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Previous calls held: WN6GWS, WB6GWS, KG60D, KG7HR

Born on the isle of Jersey UK, and left as a baby just before the German invasion and occupation.

Came to the USA in 1962 to check it out. Landed in California,(with a Green Card of course :-)loved it and never left. Best country on earth. The land of opportunity. I became a US citizen on October 27th 1967.

I became a ham in early 1969, grinding my way up the ham ladder at the FCC office in Los Angeles. CW was the first part of the test then. If you failed to copy then the test was over, if you failed the sending the test was over, come back in 30 days.

I was in the British Army from November 1955 until my discharge in November 1958. I served in the Royal Signals where I was a driver, and drove just about every vehicle except a tank. My rank upon discharge was that of L/Cpl.

I spent most of my working career in manufacturing in the Abrasive Industry, where I hold 5 patents for abrasive tools that I invented. There were several others that I invented, but where the company I worked for at the time did not think them worthy of the time and expense of getting a Patent. Their loss.

Later in 2004 I retired from the Abrasive Industry supposedly to take it easy, enjoy the hobby that I entered in 1969. But after 4 months of retirement, I was thoroughly bored, and wanted to get back into the working world.

Not wanting to go back into manufacturing, and not wanting to go back into management where I had been for about 40 years, I decided to get a commercial drivers license (CDL) and see the country. So, at age 68 I went to truck drivers school in Modesto California, and after 160 hours of classroom and practical driving, I received my CDL with every endorsement available.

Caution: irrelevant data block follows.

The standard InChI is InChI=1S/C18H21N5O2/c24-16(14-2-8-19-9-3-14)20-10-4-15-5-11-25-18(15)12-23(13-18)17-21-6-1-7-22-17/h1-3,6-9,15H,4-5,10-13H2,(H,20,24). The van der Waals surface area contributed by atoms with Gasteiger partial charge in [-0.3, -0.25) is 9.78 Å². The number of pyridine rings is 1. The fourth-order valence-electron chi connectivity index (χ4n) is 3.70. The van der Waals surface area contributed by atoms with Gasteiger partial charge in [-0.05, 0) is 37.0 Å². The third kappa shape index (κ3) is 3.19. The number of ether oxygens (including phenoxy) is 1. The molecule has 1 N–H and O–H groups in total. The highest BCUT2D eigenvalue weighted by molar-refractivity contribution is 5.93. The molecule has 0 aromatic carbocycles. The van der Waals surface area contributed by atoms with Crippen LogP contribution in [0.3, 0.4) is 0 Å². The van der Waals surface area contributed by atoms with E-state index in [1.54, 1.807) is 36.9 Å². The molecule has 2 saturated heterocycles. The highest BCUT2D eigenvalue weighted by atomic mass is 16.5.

I was immediately hired as a linehaul driver for FedEx Ground, and as a team we drove from Los Angeles CA to Orlando FL, and back in 4 1/2 days. I was driving with a double set of trailers right out of school. What an experience, what a thrill. 5000 miles in 4 1/2 days. Outside of California, we could drive the same speed as cars, so 70 MPH was the norm. You can eat up a lot of miles at 70, then of course, at night we would do more. I got it up to 90 MPH once going across Texas. Kickin' butt for sure. But was a let down when we crossed the border back into California and have to drop down the 55 MPH. The Highway Patrol was sitting up the road a mile or two, just to catch us speeding.

I drove for several other companies during the next 5 years, and then retired, and did this retirement thing several times, but just could not stand sitting around, and not doing something constructive.

I am currently back driving for FedEx Ground, for the same contractor as I started with in 2005. Now, I am a relief driver for them working when someone is sick or on vacation. It is not a lot of work, but it keeps me interested, and eager for that phone call or e-mail giving me a little work, still driving the double trailers within 200 mile radius of Los Angeles.

Life is good. God has been good to me. I am Blessed

to be continued

6291728 Last modified: 2015-07-16 00:28:50, 3220 bytes

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